Forget the high-minded promises at the onset of the Great Recession, when Florida legislators pledged they would be prudent in setting priorities for state spending. The proposed 2012-13 budget set for a final vote on Friday is a study in pork-barrel spending, reckless policy and a shortchanged future. Lawmakers will boast how they lived within their means and still granted special interest tax breaks — but they can't claim they have invested wisely in Florida.
Lawmakers, mindful of last year's negative reaction after they cut more than $1 billion from public schools, restored most of that cut for next year. Yet they refused to raise any additional revenue by extending the sales tax to Internet sales or closing sales tax loopholes, which could have increased per student spending.
Despite lip service that higher education can fuel Florida's economy, the budget will cut spending on 11 public universities by $300 million. Yet Senate budget chairman JD Alexander still forced his colleagues to turn the University of South Florida's Lakeland campus into the state's 12th university, Florida Polytechnic University. The final university cuts, at least, were more equitable than the initial Senate proposal that gouged USF. But students still could face double-digit tuition increases while schools will spend less to educate them.
This is a another budget balanced on the backs of state workers, most of whom will face a sixth year without a pay raise. Those workers and local government employees who participate in the state pension plan also will be expected for the second year to pay 3 percent of their income to offset pension plan costs. But that could well change. A circuit judge in Tallahassee ruled Tuesday that the pension change is unconstitutional, a result that could ultimately require the Legislature to pay workers back $1.3 billion if the decision is upheld by the appellate courts.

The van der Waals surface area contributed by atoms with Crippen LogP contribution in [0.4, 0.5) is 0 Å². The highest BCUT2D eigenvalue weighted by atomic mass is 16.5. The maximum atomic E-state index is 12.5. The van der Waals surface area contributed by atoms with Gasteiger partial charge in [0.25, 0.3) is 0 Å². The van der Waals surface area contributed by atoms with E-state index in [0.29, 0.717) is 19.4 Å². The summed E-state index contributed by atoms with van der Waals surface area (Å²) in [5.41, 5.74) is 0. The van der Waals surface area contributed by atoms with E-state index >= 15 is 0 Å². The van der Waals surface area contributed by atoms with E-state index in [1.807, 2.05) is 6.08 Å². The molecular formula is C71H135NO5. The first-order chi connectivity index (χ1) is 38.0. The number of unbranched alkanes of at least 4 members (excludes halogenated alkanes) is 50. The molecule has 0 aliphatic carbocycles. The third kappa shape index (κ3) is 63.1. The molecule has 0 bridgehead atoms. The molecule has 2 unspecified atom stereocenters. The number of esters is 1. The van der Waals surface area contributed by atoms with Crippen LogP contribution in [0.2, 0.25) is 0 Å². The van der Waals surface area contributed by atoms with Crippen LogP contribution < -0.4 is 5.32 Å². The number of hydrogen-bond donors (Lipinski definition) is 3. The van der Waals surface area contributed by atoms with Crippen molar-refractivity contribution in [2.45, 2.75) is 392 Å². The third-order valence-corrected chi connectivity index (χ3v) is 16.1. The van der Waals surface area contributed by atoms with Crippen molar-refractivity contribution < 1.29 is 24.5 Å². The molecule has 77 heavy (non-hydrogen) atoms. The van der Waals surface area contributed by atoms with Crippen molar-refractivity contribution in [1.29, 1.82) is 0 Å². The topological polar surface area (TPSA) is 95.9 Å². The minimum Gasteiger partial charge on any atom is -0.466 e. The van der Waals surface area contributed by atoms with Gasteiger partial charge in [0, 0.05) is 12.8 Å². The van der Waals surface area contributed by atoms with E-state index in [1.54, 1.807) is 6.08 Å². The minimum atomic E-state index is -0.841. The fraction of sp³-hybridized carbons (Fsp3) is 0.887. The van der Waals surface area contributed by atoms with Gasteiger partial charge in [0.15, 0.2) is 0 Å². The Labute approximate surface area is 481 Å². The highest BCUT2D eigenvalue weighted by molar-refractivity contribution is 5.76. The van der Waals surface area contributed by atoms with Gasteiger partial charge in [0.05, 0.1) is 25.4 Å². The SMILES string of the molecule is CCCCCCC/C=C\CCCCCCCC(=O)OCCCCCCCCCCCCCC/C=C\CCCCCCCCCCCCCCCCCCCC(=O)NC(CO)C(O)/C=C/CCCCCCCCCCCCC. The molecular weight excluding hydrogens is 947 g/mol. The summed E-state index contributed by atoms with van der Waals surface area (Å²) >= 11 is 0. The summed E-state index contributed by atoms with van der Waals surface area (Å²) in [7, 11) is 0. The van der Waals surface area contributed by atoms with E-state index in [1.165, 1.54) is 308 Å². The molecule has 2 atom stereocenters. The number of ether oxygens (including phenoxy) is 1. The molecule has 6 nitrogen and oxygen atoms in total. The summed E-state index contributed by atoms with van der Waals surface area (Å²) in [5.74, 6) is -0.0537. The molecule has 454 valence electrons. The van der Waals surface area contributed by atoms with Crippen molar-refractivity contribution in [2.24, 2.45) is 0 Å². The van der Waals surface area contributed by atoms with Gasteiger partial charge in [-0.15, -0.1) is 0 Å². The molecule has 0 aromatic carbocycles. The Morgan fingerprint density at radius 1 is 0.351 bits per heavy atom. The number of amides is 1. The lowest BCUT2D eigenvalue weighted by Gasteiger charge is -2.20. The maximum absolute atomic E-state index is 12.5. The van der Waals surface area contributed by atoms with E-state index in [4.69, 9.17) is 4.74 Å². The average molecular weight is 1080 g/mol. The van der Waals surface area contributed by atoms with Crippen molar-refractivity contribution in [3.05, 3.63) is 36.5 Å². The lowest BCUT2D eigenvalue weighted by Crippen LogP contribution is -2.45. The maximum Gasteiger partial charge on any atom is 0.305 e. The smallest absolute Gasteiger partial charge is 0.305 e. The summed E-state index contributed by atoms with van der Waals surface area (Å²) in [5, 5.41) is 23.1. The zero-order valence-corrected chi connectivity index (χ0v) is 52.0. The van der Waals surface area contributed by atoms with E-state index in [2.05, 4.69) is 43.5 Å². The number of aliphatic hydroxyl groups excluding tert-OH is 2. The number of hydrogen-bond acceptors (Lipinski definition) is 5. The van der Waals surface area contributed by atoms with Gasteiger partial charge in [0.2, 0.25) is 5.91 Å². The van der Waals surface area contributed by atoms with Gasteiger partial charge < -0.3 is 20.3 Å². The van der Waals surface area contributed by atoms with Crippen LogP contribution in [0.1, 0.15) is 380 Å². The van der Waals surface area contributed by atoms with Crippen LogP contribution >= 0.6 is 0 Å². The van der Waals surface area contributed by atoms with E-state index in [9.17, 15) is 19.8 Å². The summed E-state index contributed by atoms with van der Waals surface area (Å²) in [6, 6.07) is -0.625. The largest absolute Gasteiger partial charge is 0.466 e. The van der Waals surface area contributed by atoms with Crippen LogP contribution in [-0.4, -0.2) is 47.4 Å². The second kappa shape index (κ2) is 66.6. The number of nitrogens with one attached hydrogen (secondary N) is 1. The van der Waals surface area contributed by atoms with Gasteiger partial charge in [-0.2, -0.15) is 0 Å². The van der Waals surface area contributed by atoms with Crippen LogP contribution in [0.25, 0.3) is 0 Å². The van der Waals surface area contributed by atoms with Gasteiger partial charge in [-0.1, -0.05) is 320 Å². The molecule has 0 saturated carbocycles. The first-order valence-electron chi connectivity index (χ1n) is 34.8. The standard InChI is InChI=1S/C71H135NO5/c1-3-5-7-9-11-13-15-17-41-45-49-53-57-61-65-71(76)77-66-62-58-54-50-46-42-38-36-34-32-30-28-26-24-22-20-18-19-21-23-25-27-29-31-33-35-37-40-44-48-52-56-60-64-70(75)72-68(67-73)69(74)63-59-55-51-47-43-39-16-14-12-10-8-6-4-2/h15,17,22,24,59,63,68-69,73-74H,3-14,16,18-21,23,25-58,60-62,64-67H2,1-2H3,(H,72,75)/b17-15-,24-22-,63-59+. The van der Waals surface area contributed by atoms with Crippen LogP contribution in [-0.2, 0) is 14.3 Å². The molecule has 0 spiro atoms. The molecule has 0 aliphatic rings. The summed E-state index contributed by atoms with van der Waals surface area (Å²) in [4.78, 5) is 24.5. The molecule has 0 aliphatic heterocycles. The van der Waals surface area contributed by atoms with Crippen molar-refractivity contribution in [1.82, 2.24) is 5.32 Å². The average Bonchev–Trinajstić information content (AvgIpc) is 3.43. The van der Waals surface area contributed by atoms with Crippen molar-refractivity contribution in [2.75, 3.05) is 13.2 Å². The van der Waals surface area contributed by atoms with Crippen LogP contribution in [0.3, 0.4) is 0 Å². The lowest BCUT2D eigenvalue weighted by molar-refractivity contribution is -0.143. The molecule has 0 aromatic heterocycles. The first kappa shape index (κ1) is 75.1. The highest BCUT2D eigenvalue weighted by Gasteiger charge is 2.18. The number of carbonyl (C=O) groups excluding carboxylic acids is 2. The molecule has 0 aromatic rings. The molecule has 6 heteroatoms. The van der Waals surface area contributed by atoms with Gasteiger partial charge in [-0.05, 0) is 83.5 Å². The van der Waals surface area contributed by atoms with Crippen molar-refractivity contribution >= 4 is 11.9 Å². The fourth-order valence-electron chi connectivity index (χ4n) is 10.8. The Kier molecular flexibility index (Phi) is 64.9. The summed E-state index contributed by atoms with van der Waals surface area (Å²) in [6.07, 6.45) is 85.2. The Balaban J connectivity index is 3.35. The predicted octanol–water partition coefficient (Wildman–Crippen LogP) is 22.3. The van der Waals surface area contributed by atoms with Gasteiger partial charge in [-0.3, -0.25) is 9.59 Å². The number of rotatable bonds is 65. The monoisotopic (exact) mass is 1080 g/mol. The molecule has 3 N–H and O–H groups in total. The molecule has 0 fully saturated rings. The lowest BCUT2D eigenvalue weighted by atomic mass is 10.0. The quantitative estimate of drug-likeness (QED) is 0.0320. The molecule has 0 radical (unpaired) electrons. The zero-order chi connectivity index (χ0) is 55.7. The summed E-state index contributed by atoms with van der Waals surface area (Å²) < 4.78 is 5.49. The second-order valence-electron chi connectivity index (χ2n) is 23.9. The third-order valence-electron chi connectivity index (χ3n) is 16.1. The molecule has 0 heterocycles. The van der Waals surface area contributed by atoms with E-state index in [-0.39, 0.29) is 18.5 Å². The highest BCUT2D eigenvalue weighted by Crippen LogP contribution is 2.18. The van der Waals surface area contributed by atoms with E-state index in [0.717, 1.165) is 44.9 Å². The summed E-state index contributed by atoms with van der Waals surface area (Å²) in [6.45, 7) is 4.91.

Florida's hospitals will absorb a cut of more than 5 percent in Medicaid reimbursements that already cover less than the cost of providing care to the poor and disabled. And to make a political point against the Obama administration and the federal Affordable Care Act, House Republicans rejected $440 million in federal dollars to improve Medicaid reimbursement rates to doctors to encourage more to serve the poor. That is money that would have flowed directly into the state's economy, boosting health and employment.
Finally, Republican legislators can no longer claim their no-new-revenue mantra is not affecting public safety. Probation officers are seeing released felons less often. And the closure of the Hillsborough Correctional Institution means female inmates won't have access to a faith-based program — which Tallahassee has trumpeted for years as reducing recidivism.
This is a budget that has no money for public school construction or maintenance but will provide $55 million in bonded funds to private charter schools; includes just $8 million to buy conservation land under Florida Forever; and found $5 million for a private rowing complex in Sarasota County — just one pet project tucked into the budget at the last minute.
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This is what arrogance looks like in Tallahassee. Gov. Rick Scott should ready his veto pen. Come November, voters should hold their lawmakers accountable for their misplaced priorities and lack of vision.